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What’s Good for the Planet is Good for Aviation

What’s Good for the Planet is Good for Aviation

As the airline industry rebounds from the COVID-19 pandemic, two truths have been revealed: it must shrink its environmental footprint and increase profits. These goals may seem mutually exclusive, but the industry is beginning to understand that what’s good for the planet is also good for aviation.

Improving fuel efficiency, using sustainable aviation fuel (SAF) and exploring electric and hydrogen propulsion can help transform the aviation sector and create a cleaner and more sustainable future. Aviation accounts for about 3% of all greenhouse gas emissions worldwide, which may not seem like much compared to the emissions generated from cars or air conditioning. But without sustainability efforts, aviation’s environmental impact could triple by 2050.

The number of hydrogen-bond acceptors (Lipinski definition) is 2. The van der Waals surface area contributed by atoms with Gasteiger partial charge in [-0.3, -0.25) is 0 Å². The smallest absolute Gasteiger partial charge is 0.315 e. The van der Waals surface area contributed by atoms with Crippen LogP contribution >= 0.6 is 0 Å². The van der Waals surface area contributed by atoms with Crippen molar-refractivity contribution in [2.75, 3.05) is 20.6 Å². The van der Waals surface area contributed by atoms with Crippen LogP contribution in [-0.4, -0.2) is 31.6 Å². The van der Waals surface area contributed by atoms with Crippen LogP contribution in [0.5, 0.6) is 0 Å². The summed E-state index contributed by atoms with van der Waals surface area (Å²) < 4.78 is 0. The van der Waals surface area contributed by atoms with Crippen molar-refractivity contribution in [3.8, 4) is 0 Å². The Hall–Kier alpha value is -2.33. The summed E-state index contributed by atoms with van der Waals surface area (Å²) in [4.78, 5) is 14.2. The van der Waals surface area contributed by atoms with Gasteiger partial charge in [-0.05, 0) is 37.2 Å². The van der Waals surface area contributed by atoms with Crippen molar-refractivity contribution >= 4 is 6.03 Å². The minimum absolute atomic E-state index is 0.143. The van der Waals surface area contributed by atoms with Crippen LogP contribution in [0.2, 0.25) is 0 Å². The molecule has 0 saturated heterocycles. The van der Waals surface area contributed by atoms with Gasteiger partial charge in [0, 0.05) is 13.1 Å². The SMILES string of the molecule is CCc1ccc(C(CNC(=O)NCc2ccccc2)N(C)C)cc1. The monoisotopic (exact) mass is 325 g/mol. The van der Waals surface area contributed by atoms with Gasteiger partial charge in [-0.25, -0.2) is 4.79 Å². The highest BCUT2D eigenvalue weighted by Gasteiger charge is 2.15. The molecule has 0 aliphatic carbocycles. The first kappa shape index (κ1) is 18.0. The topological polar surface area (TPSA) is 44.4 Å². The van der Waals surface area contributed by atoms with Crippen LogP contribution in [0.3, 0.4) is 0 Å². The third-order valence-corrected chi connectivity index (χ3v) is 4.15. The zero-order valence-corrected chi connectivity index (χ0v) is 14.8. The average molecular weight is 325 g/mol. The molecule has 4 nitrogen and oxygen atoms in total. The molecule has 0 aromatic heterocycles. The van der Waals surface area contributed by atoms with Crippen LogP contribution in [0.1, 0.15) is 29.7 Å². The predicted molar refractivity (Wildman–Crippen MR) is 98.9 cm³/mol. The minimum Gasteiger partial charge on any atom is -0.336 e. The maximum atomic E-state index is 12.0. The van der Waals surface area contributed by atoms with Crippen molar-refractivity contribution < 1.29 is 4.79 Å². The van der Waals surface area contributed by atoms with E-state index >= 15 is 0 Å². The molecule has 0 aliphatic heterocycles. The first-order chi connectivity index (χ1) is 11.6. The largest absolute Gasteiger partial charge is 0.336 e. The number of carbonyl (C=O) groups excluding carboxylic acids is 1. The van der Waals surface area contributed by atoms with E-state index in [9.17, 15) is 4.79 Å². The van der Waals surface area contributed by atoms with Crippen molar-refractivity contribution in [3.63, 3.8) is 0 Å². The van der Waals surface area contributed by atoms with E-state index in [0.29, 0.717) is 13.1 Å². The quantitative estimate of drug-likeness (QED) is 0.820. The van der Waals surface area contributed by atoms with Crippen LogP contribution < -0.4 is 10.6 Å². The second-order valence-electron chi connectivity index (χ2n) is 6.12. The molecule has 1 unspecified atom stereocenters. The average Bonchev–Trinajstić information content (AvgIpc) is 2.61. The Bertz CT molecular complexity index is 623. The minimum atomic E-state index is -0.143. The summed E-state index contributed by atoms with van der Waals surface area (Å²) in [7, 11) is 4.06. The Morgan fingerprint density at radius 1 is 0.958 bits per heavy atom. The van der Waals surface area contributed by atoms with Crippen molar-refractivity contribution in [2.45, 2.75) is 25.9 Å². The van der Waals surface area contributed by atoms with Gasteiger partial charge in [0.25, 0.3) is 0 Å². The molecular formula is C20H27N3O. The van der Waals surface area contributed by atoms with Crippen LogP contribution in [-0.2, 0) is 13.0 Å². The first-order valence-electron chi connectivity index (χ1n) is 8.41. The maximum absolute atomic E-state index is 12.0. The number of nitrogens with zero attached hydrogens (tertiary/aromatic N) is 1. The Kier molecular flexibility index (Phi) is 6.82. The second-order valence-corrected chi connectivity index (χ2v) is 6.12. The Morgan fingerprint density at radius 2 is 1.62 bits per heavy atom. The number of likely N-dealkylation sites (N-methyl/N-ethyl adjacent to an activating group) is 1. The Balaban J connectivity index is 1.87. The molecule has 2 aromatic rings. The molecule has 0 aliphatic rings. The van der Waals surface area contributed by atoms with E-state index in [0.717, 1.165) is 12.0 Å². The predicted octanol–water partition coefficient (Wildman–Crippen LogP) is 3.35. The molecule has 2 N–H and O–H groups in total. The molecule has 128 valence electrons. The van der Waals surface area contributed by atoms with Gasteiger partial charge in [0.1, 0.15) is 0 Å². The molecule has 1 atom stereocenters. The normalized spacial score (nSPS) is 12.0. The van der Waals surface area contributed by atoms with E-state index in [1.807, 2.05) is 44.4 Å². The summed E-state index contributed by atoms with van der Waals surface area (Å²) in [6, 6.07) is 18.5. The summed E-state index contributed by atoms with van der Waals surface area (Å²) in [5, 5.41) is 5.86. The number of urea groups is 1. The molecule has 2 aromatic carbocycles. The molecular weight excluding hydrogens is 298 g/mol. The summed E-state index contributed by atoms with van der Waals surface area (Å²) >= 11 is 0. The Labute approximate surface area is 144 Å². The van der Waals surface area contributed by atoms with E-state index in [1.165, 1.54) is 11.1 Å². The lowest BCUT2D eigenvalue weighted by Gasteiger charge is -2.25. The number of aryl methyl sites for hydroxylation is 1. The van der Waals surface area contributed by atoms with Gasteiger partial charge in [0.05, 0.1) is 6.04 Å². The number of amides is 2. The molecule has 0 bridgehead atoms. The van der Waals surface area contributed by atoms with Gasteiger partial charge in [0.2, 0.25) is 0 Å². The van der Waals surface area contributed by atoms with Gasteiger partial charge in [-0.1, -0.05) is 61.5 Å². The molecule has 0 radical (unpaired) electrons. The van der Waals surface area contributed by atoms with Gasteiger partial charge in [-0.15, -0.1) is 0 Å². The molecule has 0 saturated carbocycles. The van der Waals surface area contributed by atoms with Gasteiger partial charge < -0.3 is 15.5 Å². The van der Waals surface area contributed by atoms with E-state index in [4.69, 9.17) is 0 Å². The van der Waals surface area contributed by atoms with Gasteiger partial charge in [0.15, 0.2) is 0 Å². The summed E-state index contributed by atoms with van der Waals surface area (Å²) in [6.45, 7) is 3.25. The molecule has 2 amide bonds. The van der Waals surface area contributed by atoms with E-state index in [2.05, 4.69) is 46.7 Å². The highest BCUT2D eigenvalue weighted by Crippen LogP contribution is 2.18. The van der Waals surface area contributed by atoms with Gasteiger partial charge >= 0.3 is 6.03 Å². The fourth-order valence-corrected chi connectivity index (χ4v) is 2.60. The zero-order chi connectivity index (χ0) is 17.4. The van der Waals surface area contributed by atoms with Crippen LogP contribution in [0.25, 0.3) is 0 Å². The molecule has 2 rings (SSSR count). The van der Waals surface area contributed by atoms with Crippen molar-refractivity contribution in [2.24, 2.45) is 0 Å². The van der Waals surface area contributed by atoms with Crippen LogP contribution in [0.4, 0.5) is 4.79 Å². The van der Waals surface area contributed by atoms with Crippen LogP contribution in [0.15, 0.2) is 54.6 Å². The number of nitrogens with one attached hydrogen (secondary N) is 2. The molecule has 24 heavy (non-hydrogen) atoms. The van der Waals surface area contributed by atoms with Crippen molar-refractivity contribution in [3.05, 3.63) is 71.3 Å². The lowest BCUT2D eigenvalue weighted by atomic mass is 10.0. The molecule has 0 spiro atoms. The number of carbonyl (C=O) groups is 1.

Airlines are eager to embrace sustainability as they react to pressures imposed by government regulators, passengers, employees and shareholders. Economics is proving to be the biggest catalyst for improving safety and efficiency in the aviation industry.

As aerospace companies have been working for decades to reduce the environmental impact of flight, they’ve learned that sustainability also makes sound business sense. The industry continually designs more fuel-efficient aircraft and engines and introduces innovative operational procedures that enable airplanes to fly point-to-point on less fuel.